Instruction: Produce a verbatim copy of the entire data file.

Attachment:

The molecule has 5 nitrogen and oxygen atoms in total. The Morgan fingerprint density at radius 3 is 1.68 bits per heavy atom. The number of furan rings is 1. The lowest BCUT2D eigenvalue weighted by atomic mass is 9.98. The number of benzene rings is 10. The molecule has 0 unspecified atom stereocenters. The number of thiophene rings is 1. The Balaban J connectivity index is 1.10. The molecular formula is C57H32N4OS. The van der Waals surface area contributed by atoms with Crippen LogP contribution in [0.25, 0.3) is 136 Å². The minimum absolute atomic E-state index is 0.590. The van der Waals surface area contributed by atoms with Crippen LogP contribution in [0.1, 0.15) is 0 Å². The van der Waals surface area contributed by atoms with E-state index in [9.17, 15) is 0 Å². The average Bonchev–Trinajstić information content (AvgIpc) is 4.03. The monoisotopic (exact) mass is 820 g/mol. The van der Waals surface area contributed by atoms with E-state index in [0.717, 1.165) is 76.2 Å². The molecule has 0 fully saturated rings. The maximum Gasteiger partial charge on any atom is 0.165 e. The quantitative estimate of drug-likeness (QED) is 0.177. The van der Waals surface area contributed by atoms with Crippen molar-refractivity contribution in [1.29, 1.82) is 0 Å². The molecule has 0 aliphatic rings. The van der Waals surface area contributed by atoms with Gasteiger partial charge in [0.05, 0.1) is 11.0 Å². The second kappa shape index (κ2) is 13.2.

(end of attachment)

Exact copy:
The molecule has 5 nitrogen and oxygen atoms in total. The Morgan fingerprint density at radius 3 is 1.68 bits per heavy atom. The number of furan rings is 1. The lowest BCUT2D eigenvalue weighted by atomic mass is 9.98. The number of benzene rings is 10. The molecule has 0 unspecified atom stereocenters. The number of thiophene rings is 1. The Balaban J connectivity index is 1.10. The molecular formula is C57H32N4OS. The van der Waals surface area contributed by atoms with Crippen LogP contribution in [0.25, 0.3) is 136 Å². The minimum absolute atomic E-state index is 0.590. The van der Waals surface area contributed by atoms with Crippen LogP contribution in [0.1, 0.15) is 0 Å². The van der Waals surface area contributed by atoms with E-state index in [9.17, 15) is 0 Å². The average Bonchev–Trinajstić information content (AvgIpc) is 4.03. The monoisotopic (exact) mass is 820 g/mol. The van der Waals surface area contributed by atoms with E-state index in [0.717, 1.165) is 76.2 Å². The molecule has 0 fully saturated rings. The maximum Gasteiger partial charge on any atom is 0.165 e. The quantitative estimate of drug-likeness (QED) is 0.177. The van der Waals surface area contributed by atoms with Crippen molar-refractivity contribution in [1.29, 1.82) is 0 Å². The molecule has 0 aliphatic rings. The van der Waals surface area contributed by atoms with Gasteiger partial charge in [0.05, 0.1) is 11.0 Å². The second kappa shape index (κ2) is 13.2.